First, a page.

Modern Marketing Brand Safety

Bizarrely saucy ad for puzzle game spanked by ASA

By John Glenday | Reporter

asa

|

mobile games article

April 6, 2022 | 4 min read

An in-game ad for a Google Play mobile app featuring cropped close-ups of a character’s breasts and buttocks has been banned by the Advertising Standards Authority (ASA).

Brain Story: Tricky Puzzle focused on alternative parts of the human anatomy for its risque advertising, in which two female video game characters are shown slapping each other’s buttocks while a voiceover intones ‘play now.’

Brain Story

This buttock-baring Google Play in-game ad has been slapped down by the ASA

Clicking on the link brought up an animation of a woman with her arms tied to the ceiling and feet resting on a table, giggling with a partially exposed bra while her feet are tickled by a paintbrush.

The latest marketing news and insights straight to your inbox.

Get the best of The Drum by choosing from a series of great email briefings, whether that’s daily news, weekly recaps or deep dives into media or creativity.

Sign up

Players were quick to cry foul over such representation, arguing that it ‘objectified and sexualized women’ and had been ‘irresponsibly targeted’ – both issues subsequently upheld by the ASA.

Neither the publisher ABI Games nor the developers Beresnev Games and WePlay Word Games responded to requests for comment – a violation of the CAP Code, which insists on prompt responses to enquiries.

Stepping into this vacuum, the ASA upheld the complaints on both points, stating: “... the ad’s female characters were very similar in appearance, with elongated limbs, small waistlines, large breasts and tight, short outfits that partially exposed their large buttocks. We also noted that the scenario depicted was a game of chance in which losers had to perform a sexually suggestive forfeit and that the nature of that forfeit was determined by the player’s choice between cropped close-up shots of the characters’ breasts, buttocks or groin.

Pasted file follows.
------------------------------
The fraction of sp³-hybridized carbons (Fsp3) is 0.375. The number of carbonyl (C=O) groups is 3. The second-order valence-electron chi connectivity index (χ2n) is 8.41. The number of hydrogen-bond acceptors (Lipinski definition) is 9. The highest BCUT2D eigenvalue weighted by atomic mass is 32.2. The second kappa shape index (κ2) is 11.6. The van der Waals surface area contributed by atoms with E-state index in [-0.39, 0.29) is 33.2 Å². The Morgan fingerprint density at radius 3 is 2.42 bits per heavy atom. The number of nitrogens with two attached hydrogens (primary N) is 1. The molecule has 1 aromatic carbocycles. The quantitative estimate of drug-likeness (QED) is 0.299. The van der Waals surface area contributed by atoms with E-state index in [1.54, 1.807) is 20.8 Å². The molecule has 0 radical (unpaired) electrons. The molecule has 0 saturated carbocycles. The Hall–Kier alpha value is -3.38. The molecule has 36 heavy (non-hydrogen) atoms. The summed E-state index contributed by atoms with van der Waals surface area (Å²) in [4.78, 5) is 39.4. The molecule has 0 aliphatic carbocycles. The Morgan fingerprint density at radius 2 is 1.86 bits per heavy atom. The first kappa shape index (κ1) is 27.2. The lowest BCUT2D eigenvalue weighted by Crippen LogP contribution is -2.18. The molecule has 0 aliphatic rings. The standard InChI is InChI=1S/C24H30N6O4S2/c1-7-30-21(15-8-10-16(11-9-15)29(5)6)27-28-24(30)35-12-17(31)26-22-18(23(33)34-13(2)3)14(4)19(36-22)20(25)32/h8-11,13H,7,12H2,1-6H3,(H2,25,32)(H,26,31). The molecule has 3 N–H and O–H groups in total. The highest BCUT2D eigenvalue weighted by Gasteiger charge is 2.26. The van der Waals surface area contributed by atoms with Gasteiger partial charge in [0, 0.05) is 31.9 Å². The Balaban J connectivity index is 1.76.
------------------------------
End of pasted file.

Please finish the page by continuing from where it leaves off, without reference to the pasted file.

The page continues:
“We considered that those elements of the ad depicted the female characters as sexual objects, stripped of any agency or personality in their portrayal as entirely obedient to the player’s commands. We considered that this objectified and stereotyped women by presenting them as objects in a scenario designed for the purpose of titillating viewers.”

As the ad was seen in two games rated PEGI 3, suitable for all age groups, a further strike was issued against the advertiser for failing to take proper steps to minimize the likelihood of under-18s being exposed.

Combined with the use of gender stereotypes and objectifying women, the matter has now been referred to the CAP’s compliance team.

The case follows that of a distasteful soup advert banned for its focus on male genitalia.

Modern Marketing Brand Safety

Content created with:

More from Modern Marketing

View all

Trending

Industry insights

View all
Add your own content +